We often hear and read that the key to peak performances—and the skill that the greatest golfers invariably possess among all others— is effective concentration. Ben Hogan, Jack
Nicklaus and Tiger Woods each had different swings, different
competitive personalities, different strengths and weaknesses.
But the look on their faces in the heat of battle suggests all
three were basically identical in their ability to concentrate.
What does effective concentration on the course really
entail? The most common assumption is that it’s all about
“focus,” and the narrower that focus (perhaps on technique,
certainly on a target) the better. It’s the view that supports
making a lot of practice swings, aiming at a very specific part
of a distant tree or looking at a putt from every angle.
But in another one of my counterintuitive insights, the
truth is that diligent focus is actually an impediment to
Many golfers at every level place so much conscious
attention on their task that they damage their ability to
perform to their potential. Studies from several research
centers, including Harvard, have discovered that acts of
intense focus make learning and performing more difficult
than nature intended.
“People assume that increased focus is always better,” says
University of Pennsylvania neuroscientist Martha Farah, “but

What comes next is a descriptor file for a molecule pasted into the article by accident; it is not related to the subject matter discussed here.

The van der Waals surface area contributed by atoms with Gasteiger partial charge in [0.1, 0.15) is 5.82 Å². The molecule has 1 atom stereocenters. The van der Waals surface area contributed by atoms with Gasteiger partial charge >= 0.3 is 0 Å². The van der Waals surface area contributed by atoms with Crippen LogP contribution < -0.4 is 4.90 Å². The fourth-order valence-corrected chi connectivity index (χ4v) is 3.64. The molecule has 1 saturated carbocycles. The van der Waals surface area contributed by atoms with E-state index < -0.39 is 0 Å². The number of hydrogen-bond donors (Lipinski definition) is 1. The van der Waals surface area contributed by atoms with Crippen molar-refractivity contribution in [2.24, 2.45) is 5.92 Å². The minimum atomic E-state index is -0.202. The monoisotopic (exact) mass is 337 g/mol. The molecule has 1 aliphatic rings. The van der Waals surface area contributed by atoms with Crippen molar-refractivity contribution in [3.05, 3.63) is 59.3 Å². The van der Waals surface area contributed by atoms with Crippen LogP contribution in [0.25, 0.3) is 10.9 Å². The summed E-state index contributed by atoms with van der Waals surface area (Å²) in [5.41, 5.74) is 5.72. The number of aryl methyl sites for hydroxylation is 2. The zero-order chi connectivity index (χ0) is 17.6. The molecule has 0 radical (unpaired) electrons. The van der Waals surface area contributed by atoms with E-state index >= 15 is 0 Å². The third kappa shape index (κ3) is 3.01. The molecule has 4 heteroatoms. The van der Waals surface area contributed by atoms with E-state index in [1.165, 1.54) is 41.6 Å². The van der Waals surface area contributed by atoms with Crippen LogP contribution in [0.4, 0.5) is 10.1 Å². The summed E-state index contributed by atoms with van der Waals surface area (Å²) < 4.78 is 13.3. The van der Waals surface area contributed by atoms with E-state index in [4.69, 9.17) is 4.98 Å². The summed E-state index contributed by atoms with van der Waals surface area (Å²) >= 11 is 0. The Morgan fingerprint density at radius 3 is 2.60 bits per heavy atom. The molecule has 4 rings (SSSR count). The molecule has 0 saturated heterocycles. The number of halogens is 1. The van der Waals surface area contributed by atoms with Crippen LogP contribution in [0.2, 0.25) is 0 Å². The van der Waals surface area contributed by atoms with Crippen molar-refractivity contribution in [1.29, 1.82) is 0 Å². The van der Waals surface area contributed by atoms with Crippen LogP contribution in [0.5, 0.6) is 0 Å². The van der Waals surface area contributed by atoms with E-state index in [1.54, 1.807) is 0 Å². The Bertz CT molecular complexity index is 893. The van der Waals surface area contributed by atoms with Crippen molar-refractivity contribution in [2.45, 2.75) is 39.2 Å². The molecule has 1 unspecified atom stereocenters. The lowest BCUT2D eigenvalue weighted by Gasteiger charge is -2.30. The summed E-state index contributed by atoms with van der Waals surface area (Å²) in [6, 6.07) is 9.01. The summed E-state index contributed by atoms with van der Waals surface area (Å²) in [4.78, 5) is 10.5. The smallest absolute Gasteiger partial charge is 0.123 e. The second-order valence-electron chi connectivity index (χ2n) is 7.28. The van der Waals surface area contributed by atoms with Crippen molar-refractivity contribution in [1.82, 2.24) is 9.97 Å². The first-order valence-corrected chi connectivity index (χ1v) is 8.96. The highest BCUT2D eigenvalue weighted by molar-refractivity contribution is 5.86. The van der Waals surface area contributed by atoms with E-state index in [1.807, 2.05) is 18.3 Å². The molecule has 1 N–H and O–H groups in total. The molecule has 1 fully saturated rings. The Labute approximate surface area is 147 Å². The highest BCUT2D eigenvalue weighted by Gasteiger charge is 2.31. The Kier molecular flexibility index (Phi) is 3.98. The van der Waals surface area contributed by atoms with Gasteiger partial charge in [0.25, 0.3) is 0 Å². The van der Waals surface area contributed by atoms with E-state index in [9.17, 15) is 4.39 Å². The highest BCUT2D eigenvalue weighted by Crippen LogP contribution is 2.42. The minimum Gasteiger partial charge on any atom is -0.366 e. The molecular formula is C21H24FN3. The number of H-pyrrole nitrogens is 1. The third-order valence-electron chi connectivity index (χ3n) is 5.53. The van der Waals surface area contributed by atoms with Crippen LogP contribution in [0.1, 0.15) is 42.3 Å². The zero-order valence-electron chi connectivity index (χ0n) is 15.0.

they do not realize that it comes with some
Here’s why. Everything we do is based
on prior knowledge and experiences. All
creativity and successful performance
comes from unconscious associations
with the past. But narrow focus actually
shuts down the part of our brain that
accesses memory, thus impeding creativ-
ity and our ability to perform.
It’s why what I call “wide attention” is
useful when playing golf. Wide attention is
the unconscious state of mind that gathers
dissimilar information from many different
experiences to support what we are doing in
the present. When we have wide attention,
we naturally recall old ideas or past
solutions and apply them to new situations
when training or playing golf.
Our unconscious mind works deductively in an efficient “if this, then that”
process. Allowing it to do its work gets us
out of our own way. And that’s when we
have the best chance to perform to our
Says Jordan Peterson, a University of
Toronto professor, “Without focusing,
If the brain could bypass what we think we need and
simply send the message that worked best, it would tell us to
“just putt, just swing” rather than “try to putt or try to swing.”
It would say, “let it happen,” not “try to get it right.” If the
brain was caddieing it would not talk to any golfer the way
many golfers talk to themselves when trying to play.
The suggestion I make to golfers at every skill level is this:
“Use wide attention and not deep focus.” If you are not
diligently focused and keep your attention wide when looking
at a putt or shot you are about to play, every putt and swing
you ever experienced can help you with that putt or shot.
One of the reasons we recall an answer after the test is over
is because we stop focusing on remembering it. Can you
imagine how many accidents there would be if people were
diligently focusing on how to drive their car? We should find
a message from these examples and bring it to our golf games.
In short, even though Hogan, Nicklaus and Woods all
looked like they were narrowly focused—and may have even
said they were—I have no doubt that at their best they used
wide attention. All the best concentrators do. N
BY MICHAEL HEBRONSPORT PSYCHOLOGY
BEING ‘FOCUSED’ DOESN’T ALWAYS YIELD THE BEST SCORES